Organic inputs, derived from plant material, can alsocontribute abundant material to sediment substrates.3. Anthropogenic particles and compounds Increasingly important in manysedimentary systems are inputs of anthropogenically sourced sediments. thesecontain on sediment grains that generated from anthorogenic origin (e.g.building material, industry) and sedimentary materials that have been heavilyimpacted by anthropogenic activity. In this environment, besides that theextrinsic sources such as soil and vegetation sources, sediment is sourced fromvehicle wear, building material, combustion particles and industrial material. Allof this material has chemical and mineralogical properties distinct from natural sediment grains and, as a consequence,interacts with the environment in a different manner.
Another significantcomponent of modern sediment, mostly absent from pre-industrial age sediments,are contaminants. Contaminants insediments have different forms including metals, inorganic elements, nutrients,organic compounds and radionuclides, and the major sources of thesecontaminants. Contaminant sources to sediments in the environment may be ofparticulate, dissolved or gaseous form, but for most contaminants theparticulate form is dominant (Horowitz, 1991; Perry and Taylor, 2007; Loganathan, 2013). 1.2. Sediments in urban environment Theurban environment is one that is of increasing importance globally, withimplications for both hydrological and sedimentological systems. Humanactivities played the role in the formation and characteristics of urban soils (Yangand Zhang 2015).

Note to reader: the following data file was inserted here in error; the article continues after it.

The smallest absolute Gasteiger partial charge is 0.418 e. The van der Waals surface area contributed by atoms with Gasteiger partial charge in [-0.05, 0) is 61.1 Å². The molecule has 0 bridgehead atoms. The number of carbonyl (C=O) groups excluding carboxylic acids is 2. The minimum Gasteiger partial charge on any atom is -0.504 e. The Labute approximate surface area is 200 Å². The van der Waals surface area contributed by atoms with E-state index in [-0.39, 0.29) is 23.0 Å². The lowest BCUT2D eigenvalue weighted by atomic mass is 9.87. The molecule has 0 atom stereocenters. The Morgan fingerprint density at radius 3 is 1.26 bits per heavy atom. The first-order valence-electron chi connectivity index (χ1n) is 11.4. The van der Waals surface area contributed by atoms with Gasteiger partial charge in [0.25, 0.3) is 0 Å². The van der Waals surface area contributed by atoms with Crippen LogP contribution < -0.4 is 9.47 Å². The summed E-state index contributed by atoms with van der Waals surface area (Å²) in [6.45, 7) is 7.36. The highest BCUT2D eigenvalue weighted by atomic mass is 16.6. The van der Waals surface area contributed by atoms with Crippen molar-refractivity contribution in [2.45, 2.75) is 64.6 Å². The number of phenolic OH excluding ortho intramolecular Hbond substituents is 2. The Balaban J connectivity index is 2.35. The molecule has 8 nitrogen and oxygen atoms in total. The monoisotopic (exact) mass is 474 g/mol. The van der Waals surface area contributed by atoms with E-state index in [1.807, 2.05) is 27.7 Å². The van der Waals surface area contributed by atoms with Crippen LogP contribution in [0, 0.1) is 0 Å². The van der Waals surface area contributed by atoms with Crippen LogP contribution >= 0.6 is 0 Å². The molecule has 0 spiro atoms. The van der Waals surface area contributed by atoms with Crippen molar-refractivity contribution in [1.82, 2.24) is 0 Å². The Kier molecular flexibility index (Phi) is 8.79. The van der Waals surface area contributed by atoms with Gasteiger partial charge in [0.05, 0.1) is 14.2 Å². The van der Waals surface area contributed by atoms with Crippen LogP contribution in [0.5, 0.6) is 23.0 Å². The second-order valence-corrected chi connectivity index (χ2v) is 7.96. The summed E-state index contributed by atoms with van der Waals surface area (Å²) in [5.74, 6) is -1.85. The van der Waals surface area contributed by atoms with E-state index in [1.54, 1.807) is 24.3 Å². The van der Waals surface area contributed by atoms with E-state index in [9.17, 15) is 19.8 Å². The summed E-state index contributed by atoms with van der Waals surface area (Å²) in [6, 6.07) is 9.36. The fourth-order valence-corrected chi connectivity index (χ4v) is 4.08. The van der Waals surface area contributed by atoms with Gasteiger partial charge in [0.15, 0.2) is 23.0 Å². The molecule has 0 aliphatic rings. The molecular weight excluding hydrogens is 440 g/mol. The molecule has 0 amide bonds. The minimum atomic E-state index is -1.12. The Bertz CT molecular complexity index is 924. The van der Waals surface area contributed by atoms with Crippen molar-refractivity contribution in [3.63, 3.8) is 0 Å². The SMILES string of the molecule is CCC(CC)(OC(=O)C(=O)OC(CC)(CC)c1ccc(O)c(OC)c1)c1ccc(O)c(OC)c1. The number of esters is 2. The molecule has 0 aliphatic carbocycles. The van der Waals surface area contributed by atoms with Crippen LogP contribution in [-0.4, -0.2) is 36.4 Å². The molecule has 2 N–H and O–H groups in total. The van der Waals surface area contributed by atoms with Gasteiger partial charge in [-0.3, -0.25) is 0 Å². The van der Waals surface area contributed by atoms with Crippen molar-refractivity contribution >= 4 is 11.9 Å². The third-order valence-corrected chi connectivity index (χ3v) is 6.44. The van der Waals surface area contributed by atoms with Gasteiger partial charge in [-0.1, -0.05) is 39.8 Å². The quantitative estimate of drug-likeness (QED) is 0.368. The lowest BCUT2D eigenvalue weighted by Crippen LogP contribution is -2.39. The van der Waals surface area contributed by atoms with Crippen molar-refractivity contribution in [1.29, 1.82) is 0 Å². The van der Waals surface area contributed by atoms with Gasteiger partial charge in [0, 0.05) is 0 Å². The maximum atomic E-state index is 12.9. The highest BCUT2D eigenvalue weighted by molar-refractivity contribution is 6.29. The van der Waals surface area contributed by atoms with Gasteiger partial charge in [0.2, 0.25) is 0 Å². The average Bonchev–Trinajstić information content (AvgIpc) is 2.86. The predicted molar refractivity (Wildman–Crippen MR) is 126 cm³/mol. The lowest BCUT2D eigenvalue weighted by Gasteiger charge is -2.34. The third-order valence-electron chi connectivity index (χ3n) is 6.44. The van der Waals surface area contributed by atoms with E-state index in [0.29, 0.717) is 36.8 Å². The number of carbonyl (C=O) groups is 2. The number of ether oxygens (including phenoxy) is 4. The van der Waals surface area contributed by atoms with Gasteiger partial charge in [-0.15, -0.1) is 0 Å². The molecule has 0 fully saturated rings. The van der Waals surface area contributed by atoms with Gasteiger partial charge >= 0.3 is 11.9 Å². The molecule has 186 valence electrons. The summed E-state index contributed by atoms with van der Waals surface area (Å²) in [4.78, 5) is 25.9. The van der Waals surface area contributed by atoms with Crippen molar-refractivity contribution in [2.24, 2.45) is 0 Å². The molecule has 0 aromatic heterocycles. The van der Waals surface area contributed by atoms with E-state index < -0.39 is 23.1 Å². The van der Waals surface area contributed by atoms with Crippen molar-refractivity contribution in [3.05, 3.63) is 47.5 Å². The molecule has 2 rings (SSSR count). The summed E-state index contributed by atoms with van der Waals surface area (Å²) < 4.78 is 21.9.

The focus on studying urban soils has progressively beenincreasing (Burghardt et al. 2015). The reasons being that in the past, only asmall proportion of the population lived in towns and most cities were small inmagnitude. Today, this situation is markedly different.
In 2000, about 47% ofthe world’s population lived in urban areas, and by 2050, that figure isprojected to be about 66% (Burghardt et al. 2015; Tume et al, 2017). The term urbansediment is commonly used and is used in a range of different contexts throughoutthe literature. In the past urban sediments has been a term commonlyused to refer to sediment accumulation on street surfaces. The study of urbansediments from the perspective of environmental sedimentology is a young one.Research into urban particulates originated out of concern for pollution andhuman health (Perry and Taylor, 2007). Guet al, 2016 stated that human activities related to economy and industry areusually more concentrated in cities, thus resulting that urban areas have alsobecame the geographic focus of resource consumption and chemical emissions,leading to problems such as environmental pollution. This is an important issuein developed and developing countries (Micó et al.